Spin Fluctuations in the Cuprates

In the history of the cuprate superconductors, many predictions have been put forth, but there was one non-trivial prediction that has stood out among the rest. This is the prediction of the d_{x^2-y^2} order parameter symmetry from spin-fluctuation models that were put forth before its experimental verification.

The idea is quite simple, and you can read more about it in this set of lecture notes by A.J. Leggett, where he lays out the concepts very well. I summarize the main points below.

In the cuprates, the Fermi surface is usually assumed to look like so, which has been determined by ARPES experiments:

Fermi Surface

Schematic of Fermi Surface as Determined by ARPES

One also knows that the antiferromagnetic phase in the parent compound looks like so:

AF Cuprate

(a) Real space representation of the antiferromagnetic parent phase. (b) Reciprocal space representation with Q representing the antiferromagnetic Bragg wavevector.

i)     Now, one can see that the points on the Fermi surface close to (\pi, 0) and (0, \pi) are the ones connected by the antiferromagnetic Bragg wavevector, Q. One would then predict a singlet pair wavefunction, as those points on the Fermi surface would be expected to exhibit the largest gap.

ii)     The other input is that scattering should not change the sign of the pair wave function, F_\textbf{k} = orbital\times spin, which comprises the orbital and spin components. Since the spin part is a singlet, (i.e. 1/\sqrt{2} (\uparrow_1\downarrow_2-\downarrow_1\uparrow_2)), it will change sign when the pair interacts through a spin-fluctuation. Therefore, to keep F_\textbf{k} invariant, the orbital part must also change sign under the scattering/interaction of wavevector Q.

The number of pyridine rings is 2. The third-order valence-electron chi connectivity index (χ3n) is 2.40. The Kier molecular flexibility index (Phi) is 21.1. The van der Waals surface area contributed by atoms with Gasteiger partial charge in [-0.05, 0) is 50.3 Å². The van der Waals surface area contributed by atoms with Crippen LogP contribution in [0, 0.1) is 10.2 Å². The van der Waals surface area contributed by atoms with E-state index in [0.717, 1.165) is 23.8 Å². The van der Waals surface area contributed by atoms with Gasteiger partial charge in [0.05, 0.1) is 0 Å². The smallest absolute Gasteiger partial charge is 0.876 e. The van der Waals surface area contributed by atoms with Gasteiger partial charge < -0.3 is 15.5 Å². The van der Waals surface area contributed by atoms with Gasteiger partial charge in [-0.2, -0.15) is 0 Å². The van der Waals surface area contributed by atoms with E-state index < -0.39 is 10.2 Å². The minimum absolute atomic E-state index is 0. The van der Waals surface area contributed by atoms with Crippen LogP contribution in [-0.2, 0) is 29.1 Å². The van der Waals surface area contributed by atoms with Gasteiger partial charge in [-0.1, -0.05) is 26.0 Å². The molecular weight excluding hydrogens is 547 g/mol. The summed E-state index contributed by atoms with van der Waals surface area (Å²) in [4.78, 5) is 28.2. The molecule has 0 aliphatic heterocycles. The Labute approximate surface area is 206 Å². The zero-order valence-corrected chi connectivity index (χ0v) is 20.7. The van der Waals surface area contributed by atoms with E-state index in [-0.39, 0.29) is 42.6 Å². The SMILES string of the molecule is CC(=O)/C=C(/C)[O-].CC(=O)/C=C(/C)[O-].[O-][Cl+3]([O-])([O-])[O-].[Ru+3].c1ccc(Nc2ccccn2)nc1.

The two criteria leave d_{x^2-y^2} symmetry as the only option, and hence spin-fluctuation theories explicitly predict this symmetry.

Obviously, this does not mean that spin-fluctuation theories are correct, but it is worth noting that they have made a non-trivial prediction.

While this historical note is well-known to those have been studying high-temperature superconductivity since its discovery, those of us who were born around the same time as the discovery of the cuprates sometimes lose this kind of historical context.

Images are taken from the lecture notes by A.J. Leggett linked above.


One response to “Spin Fluctuations in the Cuprates

  1. Pingback: Net Attraction à la Bardeen-Pines and Kohn-Luttinger | This Condensed Life

Leave a Reply

Fill in your details below or click an icon to log in:

WordPress.com Logo

You are commenting using your WordPress.com account. Log Out / Change )

Twitter picture

You are commenting using your Twitter account. Log Out / Change )

Facebook photo

You are commenting using your Facebook account. Log Out / Change )

Google+ photo

You are commenting using your Google+ account. Log Out / Change )

Connecting to %s